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Global Invasive Species Team listserve digest #114
Fri Feb 07 2003 - 14:46:12 PST

1. Reminder: National Invasive Weed Awareness Week (Global, planet Earth)
2. TNC-Oregon Weed Database (Global, planet Earth)
3. Rapid assessments of invasive species (Nationwide, USA)
4. Coronilla varia and zebra mussel map (Nationwide, USA)


1. Reminder: National Invasive Weed Awareness Week (Global, planet Earth)
From: Elizabeth Sklad

Just a reminder to TNC staff about the National Invasive Weed Awareness
Week IV (NIWAW) 2003!

 * NIWAW is the week of February 24-27, 2003, in Washington, DC
 * ISI will host an all-hands meeting for TNC staff on the morning of
    Thursday, February 27! We will spend time comparing notes on our
    progress in the implementation of the ISI and learning from each
    other our successes and failures.
 * Learn about the current status of national and regional invasive weed
    activities, network with your peers, and meet Agency and
    Congressional staff.
 * Schedule visits with Senators/Representatives/Hill staff (not only to
    meet and get to know them, but to express opinions about and ask them
    the status of current invasive species legislation). Contact Chris
    Jauhola (WO/GR Invasive Species Initiative liaison) at 703-841-4229
    or cjauhola(at)tnc.org to set this up!
 * Go to http://ficmnew.fws.gov/iwac/niwaw%20iv/index.html for more
 * Contact Elizabeth Sklad for any further information.


2. TNC-Oregon Weed Database (Global, planet Earth)
From: Mandy Tu (imtu(at)tnc.org)

The Nature Conservancy in Oregon has been developing a MS Access Weed
Database that can help you to easily track your weed occurrences,
assessments and treatments over time. The database is very easy to use,
and can automatically produce reports (weeds by site, weed occurrences by
state, weed reports in NAWMA standards, pesticide use reports, etc.). The
really COOL part of this database, is that it is fully compatible and
synchronized with a Palm OS personal digital assistant (PDA unit) with a
GPS attached unit. So this means that you can look at your data on your
desktop, download all the info that you need onto your PDA, take it into
the field, collect data, then automatically upload everything that you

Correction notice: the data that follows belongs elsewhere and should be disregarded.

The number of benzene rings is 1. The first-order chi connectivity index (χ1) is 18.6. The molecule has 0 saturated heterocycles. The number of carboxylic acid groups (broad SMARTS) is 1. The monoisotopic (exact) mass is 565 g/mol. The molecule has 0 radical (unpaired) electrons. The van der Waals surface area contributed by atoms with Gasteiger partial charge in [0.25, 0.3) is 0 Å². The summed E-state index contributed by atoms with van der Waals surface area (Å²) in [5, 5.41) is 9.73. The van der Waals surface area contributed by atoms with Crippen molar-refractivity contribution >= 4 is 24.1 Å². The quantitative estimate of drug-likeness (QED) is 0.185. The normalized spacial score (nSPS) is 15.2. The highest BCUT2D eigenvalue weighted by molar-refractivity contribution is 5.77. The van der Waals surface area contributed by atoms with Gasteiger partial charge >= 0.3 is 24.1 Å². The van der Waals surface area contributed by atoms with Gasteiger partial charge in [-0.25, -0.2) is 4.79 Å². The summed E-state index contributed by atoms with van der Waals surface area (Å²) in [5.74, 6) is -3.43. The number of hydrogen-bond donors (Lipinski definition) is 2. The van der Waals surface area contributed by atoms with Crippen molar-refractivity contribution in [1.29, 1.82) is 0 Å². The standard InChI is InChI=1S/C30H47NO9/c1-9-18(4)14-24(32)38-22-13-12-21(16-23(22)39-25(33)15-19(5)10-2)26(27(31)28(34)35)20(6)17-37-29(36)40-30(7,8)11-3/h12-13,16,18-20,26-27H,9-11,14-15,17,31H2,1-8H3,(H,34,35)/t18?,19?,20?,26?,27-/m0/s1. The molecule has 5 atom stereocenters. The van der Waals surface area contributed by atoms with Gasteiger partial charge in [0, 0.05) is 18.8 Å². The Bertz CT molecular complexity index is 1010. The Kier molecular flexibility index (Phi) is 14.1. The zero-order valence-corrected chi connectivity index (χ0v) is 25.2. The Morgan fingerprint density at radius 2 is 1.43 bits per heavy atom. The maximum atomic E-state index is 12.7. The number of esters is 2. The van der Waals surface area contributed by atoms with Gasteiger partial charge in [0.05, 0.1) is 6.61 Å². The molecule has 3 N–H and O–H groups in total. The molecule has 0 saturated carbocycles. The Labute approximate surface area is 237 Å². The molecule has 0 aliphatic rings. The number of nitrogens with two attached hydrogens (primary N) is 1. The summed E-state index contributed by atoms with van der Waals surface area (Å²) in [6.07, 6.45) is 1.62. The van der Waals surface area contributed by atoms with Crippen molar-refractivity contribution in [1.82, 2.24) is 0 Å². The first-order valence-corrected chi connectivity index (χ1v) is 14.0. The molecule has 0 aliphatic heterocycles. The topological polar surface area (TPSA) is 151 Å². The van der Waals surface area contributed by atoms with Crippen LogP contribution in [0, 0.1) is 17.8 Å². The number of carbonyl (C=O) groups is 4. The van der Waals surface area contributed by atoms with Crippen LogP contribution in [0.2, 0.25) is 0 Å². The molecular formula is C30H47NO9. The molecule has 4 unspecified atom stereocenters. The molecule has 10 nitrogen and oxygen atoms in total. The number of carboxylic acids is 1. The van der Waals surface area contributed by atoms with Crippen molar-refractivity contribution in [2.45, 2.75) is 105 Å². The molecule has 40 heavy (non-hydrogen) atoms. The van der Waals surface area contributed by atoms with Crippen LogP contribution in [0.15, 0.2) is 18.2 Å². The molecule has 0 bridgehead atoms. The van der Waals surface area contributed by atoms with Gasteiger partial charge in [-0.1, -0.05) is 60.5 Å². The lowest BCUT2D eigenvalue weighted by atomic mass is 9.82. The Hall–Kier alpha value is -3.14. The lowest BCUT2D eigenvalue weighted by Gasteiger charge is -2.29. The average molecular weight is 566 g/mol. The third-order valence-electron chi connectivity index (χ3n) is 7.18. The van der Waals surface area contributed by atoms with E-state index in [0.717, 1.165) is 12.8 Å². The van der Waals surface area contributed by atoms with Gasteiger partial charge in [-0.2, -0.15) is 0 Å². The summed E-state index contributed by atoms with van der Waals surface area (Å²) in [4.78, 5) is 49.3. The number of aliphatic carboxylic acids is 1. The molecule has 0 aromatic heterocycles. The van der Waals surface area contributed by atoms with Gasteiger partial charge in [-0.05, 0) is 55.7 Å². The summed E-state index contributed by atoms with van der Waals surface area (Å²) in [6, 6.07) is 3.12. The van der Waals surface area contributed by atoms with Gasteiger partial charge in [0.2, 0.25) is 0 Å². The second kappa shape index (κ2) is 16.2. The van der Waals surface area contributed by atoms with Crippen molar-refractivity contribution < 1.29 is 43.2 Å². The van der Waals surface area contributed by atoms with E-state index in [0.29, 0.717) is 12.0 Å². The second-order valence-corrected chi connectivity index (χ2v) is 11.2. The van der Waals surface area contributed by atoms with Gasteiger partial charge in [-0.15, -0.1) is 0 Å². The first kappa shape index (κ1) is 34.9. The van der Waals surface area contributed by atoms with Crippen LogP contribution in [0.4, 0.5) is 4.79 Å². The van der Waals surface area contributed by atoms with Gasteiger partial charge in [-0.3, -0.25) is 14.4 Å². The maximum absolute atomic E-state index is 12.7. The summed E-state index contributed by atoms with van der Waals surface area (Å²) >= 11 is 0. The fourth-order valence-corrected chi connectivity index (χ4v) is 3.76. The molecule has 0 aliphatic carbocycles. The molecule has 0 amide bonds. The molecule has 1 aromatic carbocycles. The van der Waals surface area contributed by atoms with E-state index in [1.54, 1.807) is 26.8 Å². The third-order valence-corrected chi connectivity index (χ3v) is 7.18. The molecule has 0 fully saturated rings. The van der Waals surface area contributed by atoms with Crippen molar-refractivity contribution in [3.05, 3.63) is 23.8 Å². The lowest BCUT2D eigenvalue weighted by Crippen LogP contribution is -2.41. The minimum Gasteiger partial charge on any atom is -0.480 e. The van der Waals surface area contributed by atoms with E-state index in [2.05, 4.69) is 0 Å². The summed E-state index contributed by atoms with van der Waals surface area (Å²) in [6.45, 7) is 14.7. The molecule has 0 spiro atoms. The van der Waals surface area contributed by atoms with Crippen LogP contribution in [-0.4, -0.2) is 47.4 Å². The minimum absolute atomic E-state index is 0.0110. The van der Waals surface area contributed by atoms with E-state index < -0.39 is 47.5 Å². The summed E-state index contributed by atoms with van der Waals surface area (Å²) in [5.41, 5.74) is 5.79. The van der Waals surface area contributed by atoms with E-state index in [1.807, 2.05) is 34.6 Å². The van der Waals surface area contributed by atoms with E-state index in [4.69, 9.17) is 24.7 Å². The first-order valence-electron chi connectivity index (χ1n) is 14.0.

entered in the field onto your desktop with the push of one button! GIS
data points collected in the field can also automatically be imported into
ArcInfo! The status of this new database is that it is ready for use
(although we are still updating parts of it), but TNC-Oregon cannot
provide the technical support for it. We are in the process of submitting
a proposal to the Information Systems Team at the Worldwide Office for
tech support.

If you are TNC staff, and are interested in using this database
(site, state, regional office, etc.), and I will include you on our list
of interested folks within TNC.

I need your information by 12 February. Providing me with your information
does not bind you into any agreement, but will help me assess interest in
this system.

If funded, this database system will likely not be in place for this
upcoming field season, but may be available by 2004. Thanks for your


3. Rapid assessments of invasive species (Nationwide, USA)
From: Betsy Lyman (blyman(at)tnc.org)

Our Pennsylvania chapter is groundtruthing sites within a large river
basin assessing the the areas that were picked in the ecoregional planning
process. We are working out a rapid ecological assessment protocol, but do
not yet have a protocol for rapidly assessing the impacts of invasive
species on these sites, which would be done in conjunction with the
ecological assessment. Has anyone done any sort of rapid invasive species
assessments or know of anyone or any resource that we could look to? We
would appreciate any input you could send us.


4. Coronilla varia and zebra mussel map (Nationwide, USA)
From: Barry Rice (bamrice(at)ucdavis.edu)

Two notes:

**A new species management document ("Element Stewardship Abstract") has
been prepared by WIST's inestimable Mandy Tu. To learn about Coronilla
varia (Crown vetch) see:

**WIST's Tunyalee Martin recently pointed me to a pretty cool animated map
showing the expansion of the range of zebra mussels (Dreissena polymorpha)
from 1988-1999. It requires shockwave to view.

(I love this kind of stuff!)

Updated March 2003
©The Nature Conservancy, 2003